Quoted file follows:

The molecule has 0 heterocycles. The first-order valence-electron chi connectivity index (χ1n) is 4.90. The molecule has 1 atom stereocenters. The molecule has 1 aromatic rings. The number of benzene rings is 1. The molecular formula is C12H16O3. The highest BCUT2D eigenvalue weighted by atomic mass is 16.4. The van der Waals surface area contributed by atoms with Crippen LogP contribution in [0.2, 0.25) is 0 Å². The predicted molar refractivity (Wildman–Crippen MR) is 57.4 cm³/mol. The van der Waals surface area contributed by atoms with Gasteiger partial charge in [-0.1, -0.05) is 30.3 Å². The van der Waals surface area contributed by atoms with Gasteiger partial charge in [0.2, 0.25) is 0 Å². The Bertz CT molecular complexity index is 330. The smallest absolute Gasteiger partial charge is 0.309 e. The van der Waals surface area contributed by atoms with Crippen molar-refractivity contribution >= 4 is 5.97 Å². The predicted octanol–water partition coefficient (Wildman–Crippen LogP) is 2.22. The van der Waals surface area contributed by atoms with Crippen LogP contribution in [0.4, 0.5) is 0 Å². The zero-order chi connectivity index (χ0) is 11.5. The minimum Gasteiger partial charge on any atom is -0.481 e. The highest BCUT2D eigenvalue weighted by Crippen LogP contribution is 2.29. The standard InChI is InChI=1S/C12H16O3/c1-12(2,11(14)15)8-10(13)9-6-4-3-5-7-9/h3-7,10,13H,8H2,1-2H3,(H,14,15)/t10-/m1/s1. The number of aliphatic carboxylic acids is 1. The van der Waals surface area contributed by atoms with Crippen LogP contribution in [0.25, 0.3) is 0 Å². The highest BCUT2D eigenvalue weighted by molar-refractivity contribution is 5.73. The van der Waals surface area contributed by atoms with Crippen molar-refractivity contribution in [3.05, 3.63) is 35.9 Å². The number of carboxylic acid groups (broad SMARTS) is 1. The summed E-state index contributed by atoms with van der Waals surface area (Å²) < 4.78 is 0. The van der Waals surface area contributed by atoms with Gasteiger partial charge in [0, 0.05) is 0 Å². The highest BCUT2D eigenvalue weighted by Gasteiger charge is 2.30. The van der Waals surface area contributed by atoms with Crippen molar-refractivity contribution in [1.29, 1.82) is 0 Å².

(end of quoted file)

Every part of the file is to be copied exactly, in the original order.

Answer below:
The molecule has 0 heterocycles. The first-order valence-electron chi connectivity index (χ1n) is 4.90. The molecule has 1 atom stereocenters. The molecule has 1 aromatic rings. The number of benzene rings is 1. The molecular formula is C12H16O3. The highest BCUT2D eigenvalue weighted by atomic mass is 16.4. The van der Waals surface area contributed by atoms with Crippen LogP contribution in [0.2, 0.25) is 0 Å². The predicted molar refractivity (Wildman–Crippen MR) is 57.4 cm³/mol. The van der Waals surface area contributed by atoms with Gasteiger partial charge in [-0.1, -0.05) is 30.3 Å². The van der Waals surface area contributed by atoms with Gasteiger partial charge in [0.2, 0.25) is 0 Å². The Bertz CT molecular complexity index is 330. The smallest absolute Gasteiger partial charge is 0.309 e. The van der Waals surface area contributed by atoms with Crippen molar-refractivity contribution >= 4 is 5.97 Å². The predicted octanol–water partition coefficient (Wildman–Crippen LogP) is 2.22. The van der Waals surface area contributed by atoms with Crippen LogP contribution in [0.4, 0.5) is 0 Å². The zero-order chi connectivity index (χ0) is 11.5. The minimum Gasteiger partial charge on any atom is -0.481 e. The highest BCUT2D eigenvalue weighted by Crippen LogP contribution is 2.29. The standard InChI is InChI=1S/C12H16O3/c1-12(2,11(14)15)8-10(13)9-6-4-3-5-7-9/h3-7,10,13H,8H2,1-2H3,(H,14,15)/t10-/m1/s1. The number of aliphatic carboxylic acids is 1. The van der Waals surface area contributed by atoms with Crippen LogP contribution in [0.25, 0.3) is 0 Å². The highest BCUT2D eigenvalue weighted by molar-refractivity contribution is 5.73. The van der Waals surface area contributed by atoms with Crippen molar-refractivity contribution in [3.05, 3.63) is 35.9 Å². The number of carboxylic acid groups (broad SMARTS) is 1. The summed E-state index contributed by atoms with van der Waals surface area (Å²) < 4.78 is 0. The van der Waals surface area contributed by atoms with Gasteiger partial charge in [0, 0.05) is 0 Å². The highest BCUT2D eigenvalue weighted by Gasteiger charge is 2.30. The van der Waals surface area contributed by atoms with Crippen molar-refractivity contribution in [1.29, 1.82) is 0 Å².